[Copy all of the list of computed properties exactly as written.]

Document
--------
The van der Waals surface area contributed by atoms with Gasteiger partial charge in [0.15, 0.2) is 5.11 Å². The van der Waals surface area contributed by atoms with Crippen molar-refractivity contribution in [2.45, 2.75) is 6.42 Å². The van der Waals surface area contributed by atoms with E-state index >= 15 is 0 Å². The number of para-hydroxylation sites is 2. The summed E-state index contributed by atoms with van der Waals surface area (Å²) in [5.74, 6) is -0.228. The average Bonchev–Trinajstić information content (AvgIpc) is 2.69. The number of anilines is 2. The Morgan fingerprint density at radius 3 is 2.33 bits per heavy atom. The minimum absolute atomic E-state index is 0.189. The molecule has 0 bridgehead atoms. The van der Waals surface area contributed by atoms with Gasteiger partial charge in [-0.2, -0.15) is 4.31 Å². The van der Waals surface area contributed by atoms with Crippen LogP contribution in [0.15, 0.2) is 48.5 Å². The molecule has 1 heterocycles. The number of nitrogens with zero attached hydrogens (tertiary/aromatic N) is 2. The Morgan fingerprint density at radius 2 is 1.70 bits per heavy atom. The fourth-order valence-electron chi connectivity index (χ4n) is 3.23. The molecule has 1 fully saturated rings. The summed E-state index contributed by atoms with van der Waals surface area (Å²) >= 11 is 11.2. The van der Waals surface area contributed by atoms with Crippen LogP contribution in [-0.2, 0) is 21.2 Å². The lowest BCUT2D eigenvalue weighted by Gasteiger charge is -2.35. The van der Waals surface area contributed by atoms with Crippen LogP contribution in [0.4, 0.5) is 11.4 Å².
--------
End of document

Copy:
The van der Waals surface area contributed by atoms with Gasteiger partial charge in [0.15, 0.2) is 5.11 Å². The van der Waals surface area contributed by atoms with Crippen molar-refractivity contribution in [2.45, 2.75) is 6.42 Å². The van der Waals surface area contributed by atoms with E-state index >= 15 is 0 Å². The number of para-hydroxylation sites is 2. The summed E-state index contributed by atoms with van der Waals surface area (Å²) in [5.74, 6) is -0.228. The average Bonchev–Trinajstić information content (AvgIpc) is 2.69. The number of anilines is 2. The Morgan fingerprint density at radius 3 is 2.33 bits per heavy atom. The minimum absolute atomic E-state index is 0.189. The molecule has 0 bridgehead atoms. The van der Waals surface area contributed by atoms with Gasteiger partial charge in [-0.2, -0.15) is 4.31 Å². The van der Waals surface area contributed by atoms with Crippen LogP contribution in [0.15, 0.2) is 48.5 Å². The molecule has 1 heterocycles. The number of nitrogens with zero attached hydrogens (tertiary/aromatic N) is 2. The Morgan fingerprint density at radius 2 is 1.70 bits per heavy atom. The fourth-order valence-electron chi connectivity index (χ4n) is 3.23. The molecule has 1 fully saturated rings. The summed E-state index contributed by atoms with van der Waals surface area (Å²) >= 11 is 11.2. The van der Waals surface area contributed by atoms with Crippen LogP contribution in [-0.2, 0) is 21.2 Å². The lowest BCUT2D eigenvalue weighted by Gasteiger charge is -2.35. The van der Waals surface area contributed by atoms with Crippen LogP contribution in [0.4, 0.5) is 11.4 Å².